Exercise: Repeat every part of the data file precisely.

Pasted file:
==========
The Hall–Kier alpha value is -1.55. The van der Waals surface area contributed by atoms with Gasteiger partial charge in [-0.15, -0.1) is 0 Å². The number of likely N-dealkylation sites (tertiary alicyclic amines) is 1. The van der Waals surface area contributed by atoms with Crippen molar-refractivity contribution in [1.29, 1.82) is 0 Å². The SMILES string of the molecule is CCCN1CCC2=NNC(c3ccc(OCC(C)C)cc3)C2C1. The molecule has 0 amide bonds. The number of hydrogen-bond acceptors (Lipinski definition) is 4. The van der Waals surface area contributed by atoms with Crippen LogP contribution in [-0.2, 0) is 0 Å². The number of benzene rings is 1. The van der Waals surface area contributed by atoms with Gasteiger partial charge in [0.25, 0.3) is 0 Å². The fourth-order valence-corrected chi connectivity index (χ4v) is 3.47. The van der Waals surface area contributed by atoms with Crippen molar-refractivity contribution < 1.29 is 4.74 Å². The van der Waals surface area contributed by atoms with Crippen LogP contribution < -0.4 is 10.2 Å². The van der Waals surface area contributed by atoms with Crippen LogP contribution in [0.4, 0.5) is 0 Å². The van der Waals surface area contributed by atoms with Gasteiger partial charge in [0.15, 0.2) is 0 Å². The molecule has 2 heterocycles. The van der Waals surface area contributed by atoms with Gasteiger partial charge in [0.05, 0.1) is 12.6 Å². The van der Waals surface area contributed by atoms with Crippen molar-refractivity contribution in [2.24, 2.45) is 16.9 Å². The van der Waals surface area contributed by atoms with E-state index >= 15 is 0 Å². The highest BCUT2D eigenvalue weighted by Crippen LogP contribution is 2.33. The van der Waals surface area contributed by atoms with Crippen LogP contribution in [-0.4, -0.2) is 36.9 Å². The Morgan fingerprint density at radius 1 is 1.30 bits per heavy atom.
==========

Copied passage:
The Hall–Kier alpha value is -1.55. The van der Waals surface area contributed by atoms with Gasteiger partial charge in [-0.15, -0.1) is 0 Å². The number of likely N-dealkylation sites (tertiary alicyclic amines) is 1. The van der Waals surface area contributed by atoms with Crippen molar-refractivity contribution in [1.29, 1.82) is 0 Å². The SMILES string of the molecule is CCCN1CCC2=NNC(c3ccc(OCC(C)C)cc3)C2C1. The molecule has 0 amide bonds. The number of hydrogen-bond acceptors (Lipinski definition) is 4. The van der Waals surface area contributed by atoms with Crippen LogP contribution in [-0.2, 0) is 0 Å². The number of benzene rings is 1. The van der Waals surface area contributed by atoms with Gasteiger partial charge in [0.25, 0.3) is 0 Å². The fourth-order valence-corrected chi connectivity index (χ4v) is 3.47. The van der Waals surface area contributed by atoms with Crippen molar-refractivity contribution < 1.29 is 4.74 Å². The van der Waals surface area contributed by atoms with Crippen LogP contribution < -0.4 is 10.2 Å². The van der Waals surface area contributed by atoms with Crippen LogP contribution in [0.4, 0.5) is 0 Å². The van der Waals surface area contributed by atoms with Gasteiger partial charge in [0.15, 0.2) is 0 Å². The molecule has 2 heterocycles. The van der Waals surface area contributed by atoms with Gasteiger partial charge in [0.05, 0.1) is 12.6 Å². The van der Waals surface area contributed by atoms with Crippen molar-refractivity contribution in [2.24, 2.45) is 16.9 Å². The van der Waals surface area contributed by atoms with E-state index >= 15 is 0 Å². The highest BCUT2D eigenvalue weighted by Crippen LogP contribution is 2.33. The van der Waals surface area contributed by atoms with Crippen LogP contribution in [-0.4, -0.2) is 36.9 Å². The Morgan fingerprint density at radius 1 is 1.30 bits per heavy atom.